Allu Arjun’s Pushpa shows Telugu films have pan-India audience. Step aside, Bollywood



magazine a typical Salman Khan blockbuster but with competitive story-telling and the commendable supporting cast — that pretty much sums up the first installment of the two-part film series Pushpa: The Rise for you. Forget logic, the Allu Arjun starrer has enough star power and masala to qualify as a mainstream theatrical powerhouse.

Such was the magnitude of the Telugu film that it was able to not just compete, but mark a significant dent in the collections of Spider-Man: No Way Home, Marvel’s legacy franchise, when it was released in theatres on 17 December 2021. And that success percolated into OTT when the film’s Hindi version was released on Amazon Prime Video on 14 January 2022.

The film chronicles the rise of its hero — Allu Arjun’s titular character, as he goes on to become the head of a smuggling syndicate of red sanders from a coolie. Red sandalwood is found exclusively in the forests of the Seshachalam Hills of the Rayalaseema region in Andhra Pradesh.

Struggles with dubbing in Hindi version
The hero of the Sukumar-directed film, Pushpa Raj, looks like any ordinary man (no flat board abs to appreciate, sorry) with a tragic backstory. Pushpa, time and again, emphasizes his routine struggle with having no surname because he was born out of wedlock. However, with all his ordinariness, Pushpa seems to also have a superpower — getting out of any tricky situation unharmed. To be fair, there are some superficial attempts to make him look stuck, albeit for two-three scenes. It seems the hero is omnipresent, well aware of all his adversaries’ plans. There is absolutely nothing that can bring him down!

The Hindi version tries to recapture the magic and nuances of the rags-to-riches Telugu saga but falters. In the dubbed version, the introductory scene of Allu Arjun is a play on Shah Rukh Khan’s famous dialogue ‘Rahul, Naam toh suna hoga’. A police officer asks Pushpa Raj who he is, to which he responds, “Pushpa, Naam yad mat rakhna (Pushpa, don’t remember my name)”. This is diametrically opposite to what Pushpa said in Telugu! In the original version, the cop asks him his name and enquires if he is Tamilian, to which the character introduces himself as a ‘hardcore Telugu’.

Even the superb Fahadh Faasil’s Telugu debut as SP Bhanwar Singh Shekhawat seems caricature-ish and forced in the Haryanvi dialect.

Either the audience needs to adapt to what South Korean film director Bong Joon-ho suggested at the Oscars (“Once you overcome the one-inch tall barrier of subtitles, you will be introduced to so many more amazing films”) or the filmmakers and streaming platform need to do a better job at capturing the authenticity of a film via subtitles and dubbing.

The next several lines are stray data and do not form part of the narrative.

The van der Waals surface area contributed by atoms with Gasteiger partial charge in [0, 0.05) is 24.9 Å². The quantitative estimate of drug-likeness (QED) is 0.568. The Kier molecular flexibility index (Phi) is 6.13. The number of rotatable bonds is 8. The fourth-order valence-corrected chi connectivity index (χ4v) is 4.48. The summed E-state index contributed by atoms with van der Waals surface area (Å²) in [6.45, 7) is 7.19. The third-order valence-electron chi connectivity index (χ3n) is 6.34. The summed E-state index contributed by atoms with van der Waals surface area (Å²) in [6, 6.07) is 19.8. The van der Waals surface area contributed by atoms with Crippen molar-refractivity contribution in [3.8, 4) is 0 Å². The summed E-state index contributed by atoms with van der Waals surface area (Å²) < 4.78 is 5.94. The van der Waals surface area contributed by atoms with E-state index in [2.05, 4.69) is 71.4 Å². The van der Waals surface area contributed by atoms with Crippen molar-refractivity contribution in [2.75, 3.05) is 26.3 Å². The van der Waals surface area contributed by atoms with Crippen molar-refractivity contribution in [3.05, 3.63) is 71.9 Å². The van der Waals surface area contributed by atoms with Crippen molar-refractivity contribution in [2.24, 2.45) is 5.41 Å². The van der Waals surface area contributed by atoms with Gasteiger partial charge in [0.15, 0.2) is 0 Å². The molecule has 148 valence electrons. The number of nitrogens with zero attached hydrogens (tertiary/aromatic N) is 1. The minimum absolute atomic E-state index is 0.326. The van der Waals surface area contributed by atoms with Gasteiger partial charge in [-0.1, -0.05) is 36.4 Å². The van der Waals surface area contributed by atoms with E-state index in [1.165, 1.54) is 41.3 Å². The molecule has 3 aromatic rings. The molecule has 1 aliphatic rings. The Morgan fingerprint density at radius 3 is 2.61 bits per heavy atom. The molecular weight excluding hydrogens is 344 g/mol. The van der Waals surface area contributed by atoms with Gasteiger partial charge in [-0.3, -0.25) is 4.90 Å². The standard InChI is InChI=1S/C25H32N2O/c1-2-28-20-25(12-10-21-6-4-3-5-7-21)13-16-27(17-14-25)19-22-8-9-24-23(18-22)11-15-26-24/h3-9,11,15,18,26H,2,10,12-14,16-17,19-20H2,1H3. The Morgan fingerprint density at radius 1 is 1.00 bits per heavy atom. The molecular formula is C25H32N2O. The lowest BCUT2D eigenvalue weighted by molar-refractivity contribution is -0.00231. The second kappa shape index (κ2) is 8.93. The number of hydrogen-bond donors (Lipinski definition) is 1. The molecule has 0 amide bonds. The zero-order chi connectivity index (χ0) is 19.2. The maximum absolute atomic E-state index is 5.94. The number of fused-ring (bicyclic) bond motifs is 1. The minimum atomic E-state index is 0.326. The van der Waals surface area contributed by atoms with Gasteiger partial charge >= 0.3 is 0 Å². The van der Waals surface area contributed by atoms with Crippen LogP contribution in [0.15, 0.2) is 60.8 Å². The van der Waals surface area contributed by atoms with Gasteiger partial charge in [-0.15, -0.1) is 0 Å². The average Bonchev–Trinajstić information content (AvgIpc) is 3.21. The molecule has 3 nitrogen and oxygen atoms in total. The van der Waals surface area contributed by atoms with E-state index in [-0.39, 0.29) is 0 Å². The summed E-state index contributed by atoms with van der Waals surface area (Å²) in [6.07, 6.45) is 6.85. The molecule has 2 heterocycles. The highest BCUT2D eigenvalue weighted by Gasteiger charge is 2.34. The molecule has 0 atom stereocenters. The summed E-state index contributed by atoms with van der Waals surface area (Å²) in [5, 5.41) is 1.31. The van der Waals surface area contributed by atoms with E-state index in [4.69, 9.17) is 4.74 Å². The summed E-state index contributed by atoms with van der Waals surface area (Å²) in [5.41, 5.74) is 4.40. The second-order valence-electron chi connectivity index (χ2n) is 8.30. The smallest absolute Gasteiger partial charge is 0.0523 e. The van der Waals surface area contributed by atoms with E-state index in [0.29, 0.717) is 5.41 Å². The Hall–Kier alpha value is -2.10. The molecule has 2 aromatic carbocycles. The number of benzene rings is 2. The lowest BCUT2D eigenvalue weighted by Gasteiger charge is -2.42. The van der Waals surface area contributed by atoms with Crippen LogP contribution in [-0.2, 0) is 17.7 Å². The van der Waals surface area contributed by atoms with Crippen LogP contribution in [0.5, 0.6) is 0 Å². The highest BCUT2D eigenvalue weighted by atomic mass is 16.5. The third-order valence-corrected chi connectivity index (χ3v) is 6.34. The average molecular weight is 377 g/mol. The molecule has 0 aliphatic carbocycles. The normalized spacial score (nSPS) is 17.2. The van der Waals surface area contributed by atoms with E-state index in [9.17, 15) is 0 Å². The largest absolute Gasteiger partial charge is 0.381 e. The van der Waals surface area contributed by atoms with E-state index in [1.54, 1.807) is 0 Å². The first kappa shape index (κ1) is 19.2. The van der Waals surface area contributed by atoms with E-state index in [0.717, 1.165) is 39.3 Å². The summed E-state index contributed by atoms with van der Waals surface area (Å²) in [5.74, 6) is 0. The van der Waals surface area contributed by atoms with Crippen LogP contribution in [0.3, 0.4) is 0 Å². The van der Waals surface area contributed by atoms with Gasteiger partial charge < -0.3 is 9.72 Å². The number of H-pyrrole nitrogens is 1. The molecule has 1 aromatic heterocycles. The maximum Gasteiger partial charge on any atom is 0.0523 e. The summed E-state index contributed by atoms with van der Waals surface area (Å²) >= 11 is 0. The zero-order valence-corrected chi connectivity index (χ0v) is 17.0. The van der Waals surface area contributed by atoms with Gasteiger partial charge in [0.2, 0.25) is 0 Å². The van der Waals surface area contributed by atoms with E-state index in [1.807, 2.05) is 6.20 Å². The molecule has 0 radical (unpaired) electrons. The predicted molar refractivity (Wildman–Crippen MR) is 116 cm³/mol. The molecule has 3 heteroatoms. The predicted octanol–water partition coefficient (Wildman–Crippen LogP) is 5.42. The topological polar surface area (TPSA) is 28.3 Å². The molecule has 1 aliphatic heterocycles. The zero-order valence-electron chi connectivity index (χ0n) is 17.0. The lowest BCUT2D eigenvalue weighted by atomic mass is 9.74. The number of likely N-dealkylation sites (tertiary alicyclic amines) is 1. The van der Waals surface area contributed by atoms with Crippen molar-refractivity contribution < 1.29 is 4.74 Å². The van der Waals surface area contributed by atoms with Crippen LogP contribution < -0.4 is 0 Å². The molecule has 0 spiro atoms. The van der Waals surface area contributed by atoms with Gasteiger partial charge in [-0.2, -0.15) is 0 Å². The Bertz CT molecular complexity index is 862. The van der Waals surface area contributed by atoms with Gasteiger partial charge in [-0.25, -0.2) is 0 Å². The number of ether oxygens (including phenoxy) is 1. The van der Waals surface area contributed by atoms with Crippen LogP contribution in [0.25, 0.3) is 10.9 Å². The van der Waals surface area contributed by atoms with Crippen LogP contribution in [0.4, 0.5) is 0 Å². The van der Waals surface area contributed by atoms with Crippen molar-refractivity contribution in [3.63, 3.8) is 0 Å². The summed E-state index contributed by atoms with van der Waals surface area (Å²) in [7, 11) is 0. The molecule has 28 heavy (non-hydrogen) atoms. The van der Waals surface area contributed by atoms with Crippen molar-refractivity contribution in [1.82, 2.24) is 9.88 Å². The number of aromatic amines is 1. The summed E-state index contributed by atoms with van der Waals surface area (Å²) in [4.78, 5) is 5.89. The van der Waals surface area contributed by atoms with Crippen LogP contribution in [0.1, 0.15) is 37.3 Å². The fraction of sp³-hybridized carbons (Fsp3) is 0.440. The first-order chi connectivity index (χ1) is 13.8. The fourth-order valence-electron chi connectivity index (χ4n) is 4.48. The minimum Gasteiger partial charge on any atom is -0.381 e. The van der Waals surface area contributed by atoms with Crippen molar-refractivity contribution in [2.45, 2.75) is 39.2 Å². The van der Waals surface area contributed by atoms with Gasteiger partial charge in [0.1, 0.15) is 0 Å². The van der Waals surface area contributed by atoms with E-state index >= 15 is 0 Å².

Rashmika Mandanna’s Srivalli has a promising introduction in the nearly three-hour-long film, but gradually, the character follows the template of a ‘heroine’ from masala films of the ‘90s. To give Mandanna credit, she plays her part to the T, but there isn’t much for her to do besides being a reason for Pushpa Raj to showcase action that defies the laws of physics. Such projection of leading ladies in films may seem dated in today’s day and age, but Pushpa: The Rise unabashedly uses it to promote its hero’s ‘charm’. Telugu actor Samantha Ruth Prabhu also has a cameo, or what is often described as an ‘item song’, that is a cliche in a masala entertainer.

How South Indian films have decoded the pan-India formula
The Covid pandemic has gently nudged the Indian audience into the world of regional movies, diversifying their cinematic appetite. OTT platforms like Netflix, Mubi, Prime Video, and Hotstar have aided this. A conversation with cinephiles about new films can prove that (looking at The Great Indian Kitchen, Drushyam 2, and RRR).
Shot in Telugu, Pushpa: The Rise has been dubbed in Malayalam, Tamil, Kannada, and Hindi with its pan-Indian intention. The film garnered Rs 173 crores worldwide on its opening weekend. It was also the highest-grossing Indian movie in 2021.

A pan-India trend in movies, which is often credited to S. S. Rajamouli’s epic saga Baahubali, is not some overnight success formula but has been in the making for over 20 years now. As Bollywood producer-director Karan Johar pointed out in a Film Companion adda, the “real impact” has come in from satellites. Many South films, dubbed in Hindi, have graced our television screens for several years (along with Tarzan: The Wonder Car and Sooryavansham). That is, perhaps, the reason why a south megastar like Allu Arjun was able to bring in people to the theatres or watch his film on the web because he had been luring them from the small screen for years.

“Pan-India is a phenomenon we cannot diminish or dilute,” Johar said during a roundtable discussion of the Hindi film industry’s producers.

And that’s not just it, many films from the South are also exploring the model of sequels and multi-part movies. The theatrical popularity of KGF Chapter 1 (2018), Baahubali (2015), and Baahubali 2 (2017) are classic examples. Pushpa: The Rise also happens to be the first in a two-part series, with Pushpa: The Rule being next in line.

It appears that the South, unlike Bollywood, has cracked the new recipe of commercial cinema — the grandeur, larger-than-life hero/anti-hero, and the old trope of good-vs-evil. Gone are the days of Rs 100, 200 crore single-hero films, a big-scale ensemble cast with the story as the hero is the way to get the box office going now. Language no bar.